Shifting Bank Loan Composition

Shifting Bank Loan Composition

After the recent financial crisis, there has been a huge shift in bank’s attitudes to towards lending to consumers. Since then, banks have shifted their assets away from consumer loans and towards corporate loans. Commercial and industrial loans in 2015 Q1 grew at 8.5% and accounts for 21% of U.S. bank’s outstanding loan book, which is at a 13 year high. This growth compares to mortgage growth of only 1.7%.

This shift towards commercial and industrial loan growth reflects 2 trends building upon each other. The first is an increase in demand from businesses as they try to lock in lower rates in the wake of a Fed Funds Rate hike. The other trend is based off of banks’ negative attitude towards mortgages.

Currently American bank’s hold $8.362trn on their balance sheet, which is a 5.4% increase this year amounting to $1.749trn. On the real estate side, residential mortgages rose by $1.855trn. Loans to real-estate construction grew by 15% while products to consumers fell 3.6%. Many banks such as Bank of America have expressed their intentions to not replace maturing home-equity loans. This dramatic contrast between the loans to commercial clients and consumers shows a clear image of where capital is flowing to.

This shift in loan book composition has a tremendous impact going forward. The first comes from banks’ profitability. As banks prepare for a rate hike in the near future, banks with a higher proportion of corporate loans are able to benefit more in a rate hiking environment compared to retail banks. This is because corporate loans tend to have a shorter duration than consumer loans which are usually locked up in 30 year fixed rate mortgages. The second impact is on the consumer side. As supply declines, financing for home purchases becomes harder. At the same time, loans for home construction is increasing. This creates an interesting dynamic between supply and demand. As supply increases, the prices of homes will decreases and as financing becomes more difficult to obtain, demand for home purchases declines as well. It will be interesting to see where the equilibrium is and how the housing market will behave moving forward.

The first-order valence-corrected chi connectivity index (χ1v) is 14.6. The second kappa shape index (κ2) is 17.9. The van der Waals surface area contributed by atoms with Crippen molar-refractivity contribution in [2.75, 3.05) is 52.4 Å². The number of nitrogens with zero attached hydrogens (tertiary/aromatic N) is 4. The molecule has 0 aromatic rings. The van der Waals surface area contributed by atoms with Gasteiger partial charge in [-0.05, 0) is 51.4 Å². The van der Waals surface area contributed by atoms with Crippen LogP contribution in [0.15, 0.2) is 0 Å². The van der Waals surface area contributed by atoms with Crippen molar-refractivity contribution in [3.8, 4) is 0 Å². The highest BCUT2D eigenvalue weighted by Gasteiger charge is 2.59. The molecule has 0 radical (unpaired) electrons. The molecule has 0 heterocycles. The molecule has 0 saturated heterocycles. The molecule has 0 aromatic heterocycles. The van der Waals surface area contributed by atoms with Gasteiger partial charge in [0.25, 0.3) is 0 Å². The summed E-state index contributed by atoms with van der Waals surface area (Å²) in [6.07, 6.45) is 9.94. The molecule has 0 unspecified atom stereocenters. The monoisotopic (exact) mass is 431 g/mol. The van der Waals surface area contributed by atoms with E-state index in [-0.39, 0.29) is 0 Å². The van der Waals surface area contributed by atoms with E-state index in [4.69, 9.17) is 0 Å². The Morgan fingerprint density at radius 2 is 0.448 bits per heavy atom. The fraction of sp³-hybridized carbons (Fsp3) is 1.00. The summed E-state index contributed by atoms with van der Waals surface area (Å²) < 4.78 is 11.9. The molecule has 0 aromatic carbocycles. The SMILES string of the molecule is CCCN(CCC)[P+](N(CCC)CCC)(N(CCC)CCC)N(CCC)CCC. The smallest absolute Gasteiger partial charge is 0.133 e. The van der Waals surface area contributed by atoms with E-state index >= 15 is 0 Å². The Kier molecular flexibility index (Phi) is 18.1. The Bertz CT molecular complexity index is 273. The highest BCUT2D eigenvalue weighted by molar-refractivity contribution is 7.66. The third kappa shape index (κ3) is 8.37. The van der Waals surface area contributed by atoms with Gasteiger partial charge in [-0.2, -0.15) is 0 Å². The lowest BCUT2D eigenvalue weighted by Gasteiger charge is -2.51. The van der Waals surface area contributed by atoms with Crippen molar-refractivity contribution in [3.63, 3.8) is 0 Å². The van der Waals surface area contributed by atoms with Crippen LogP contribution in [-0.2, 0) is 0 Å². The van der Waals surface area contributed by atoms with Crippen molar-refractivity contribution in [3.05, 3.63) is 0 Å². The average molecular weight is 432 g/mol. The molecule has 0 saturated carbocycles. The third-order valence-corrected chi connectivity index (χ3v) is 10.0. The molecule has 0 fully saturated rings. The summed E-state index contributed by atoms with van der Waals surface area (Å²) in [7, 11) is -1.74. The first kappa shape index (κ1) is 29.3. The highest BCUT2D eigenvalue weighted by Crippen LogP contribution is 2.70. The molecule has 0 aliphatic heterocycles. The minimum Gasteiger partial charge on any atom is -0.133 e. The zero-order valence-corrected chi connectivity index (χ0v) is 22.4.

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Evan Wang B.S. in Finance and Statistics Leonard N. Stern School of Business New York University Class of 2017 Email: ew1109@stern.nyu.edu ew1109@stern.nyu.edu Cell: (805).300.2755